Stories of faces captured by local artist

Published on 04 November 2022

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Local artist Caroline Graley, engaged as the portraiture artist for the recent Poetic Portraits project at Frankston Arts Centre, has shown the importance and value of creativity by kindly donating her portraits to each of the poets involved.

As an artist who has always loved making portraits, Caroline enjoys the process of observation, sensory recording and interpreting the human face using visual art mediums.

‘It is always a challenge to establish a likeness whilst also translating the less tangible feelings and character of a person, their mood and psychological colour and my perception of these.’

Poetic Portraits promoted poetry as a way to connect with and convey the experiences of women impacted by mental health struggles or other challenges to wellbeing.

'I was delighted to be part of this very special arts project in which women from the Frankston community were encouraged and supported to write very heart felt and personal poems,’ said Caroline.

Coordinated in collaboration with RMIT and part of The Big Anxiety 2022, the project and ensuing exhibition presented a series of poems accompanied by Caroline’s sketch portraits of the participants.

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The project involved two poetry-writing workshops for women who live in Frankston, led by poet Jennifer Harrison, along with one-on-one interviews with participants to connect with and listen more effectively to women’s voices within the community.

Caroline then worked with the facilitators and participants to draw a portrait of each of the writers, which captured not only their face, but also their spirit and presence.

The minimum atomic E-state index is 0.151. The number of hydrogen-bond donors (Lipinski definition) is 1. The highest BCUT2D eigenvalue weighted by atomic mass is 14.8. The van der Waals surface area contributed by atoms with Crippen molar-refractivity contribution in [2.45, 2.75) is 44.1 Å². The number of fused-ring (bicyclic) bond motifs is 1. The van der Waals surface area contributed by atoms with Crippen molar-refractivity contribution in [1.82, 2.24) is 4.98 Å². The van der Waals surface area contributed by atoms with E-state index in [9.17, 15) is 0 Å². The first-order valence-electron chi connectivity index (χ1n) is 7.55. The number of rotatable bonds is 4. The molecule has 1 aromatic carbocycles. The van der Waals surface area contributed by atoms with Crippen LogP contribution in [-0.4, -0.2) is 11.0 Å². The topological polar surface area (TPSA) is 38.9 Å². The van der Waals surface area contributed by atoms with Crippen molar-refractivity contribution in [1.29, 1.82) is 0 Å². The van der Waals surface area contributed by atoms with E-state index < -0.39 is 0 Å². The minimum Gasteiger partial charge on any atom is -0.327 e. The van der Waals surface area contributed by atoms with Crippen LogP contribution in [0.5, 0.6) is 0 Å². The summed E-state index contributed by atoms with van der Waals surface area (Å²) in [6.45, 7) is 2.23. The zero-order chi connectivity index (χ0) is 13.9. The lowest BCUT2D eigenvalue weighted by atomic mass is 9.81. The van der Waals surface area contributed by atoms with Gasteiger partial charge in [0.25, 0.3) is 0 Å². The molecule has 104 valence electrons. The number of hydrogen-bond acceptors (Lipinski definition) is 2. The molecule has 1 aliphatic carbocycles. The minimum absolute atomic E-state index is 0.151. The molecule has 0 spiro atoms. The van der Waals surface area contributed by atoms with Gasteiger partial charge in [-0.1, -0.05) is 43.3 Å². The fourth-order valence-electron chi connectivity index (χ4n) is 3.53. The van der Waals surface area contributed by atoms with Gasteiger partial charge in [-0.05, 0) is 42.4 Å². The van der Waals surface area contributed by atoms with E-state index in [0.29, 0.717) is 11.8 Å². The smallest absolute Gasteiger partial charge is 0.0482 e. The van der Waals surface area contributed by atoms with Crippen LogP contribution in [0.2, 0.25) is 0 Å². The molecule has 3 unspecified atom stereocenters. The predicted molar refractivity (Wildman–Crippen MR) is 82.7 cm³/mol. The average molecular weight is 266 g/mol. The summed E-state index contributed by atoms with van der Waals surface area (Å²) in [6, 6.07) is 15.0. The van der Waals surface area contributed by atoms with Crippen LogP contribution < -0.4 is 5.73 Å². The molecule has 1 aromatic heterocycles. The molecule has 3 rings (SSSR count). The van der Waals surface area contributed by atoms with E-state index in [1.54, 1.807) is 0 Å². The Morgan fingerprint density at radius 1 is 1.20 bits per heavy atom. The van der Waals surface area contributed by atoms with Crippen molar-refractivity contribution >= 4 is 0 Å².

‘I endeavoured to convey the uniqueness of each poet whilst translating a little of their story's and feelings through line and tone in my portraits of them,’ she explains.

Commencing each portrait by studying the photos she had received of each poet, Caroline made preliminary sketches to get a sense of the person and establish proportions and a likeness, before completing the portrait in charcoal and pastel.

‘Several of the portraits I drew a couple of times to achieve the result I was after. I wished to show a strong likeness, plus my perception of their individual character.’

The portraits each featured a small item or object that the poets identified within their writing, as something symbolic for them.

‘The addition of the poets' chosen objects was an interesting challenge to incorporate into the works. I decided to primarily use line work for these to suggest that the objects presence was more in the form of a thought which was connected to the person visually by a light, delicate tracery of lines to suggest it was still in their imaginative realm.’

The Poetic Portraits exhibition opened to much acclaim and celebration from participants and guests, reading their poetry and sharing their portrait with family and friends. The exhibition closed on November 2.

At the completion of the exhibition, Caroline has kindly donated the portrait to the writers involved, as a memento of their engagement. The participants also received a published copy of their poetry, produced by RMIT for the project.

We thank Caroline sincerely for her engagement in the project and for her very generous artistic gift.

To find out more about Caroline’s work, you can visit her website here.

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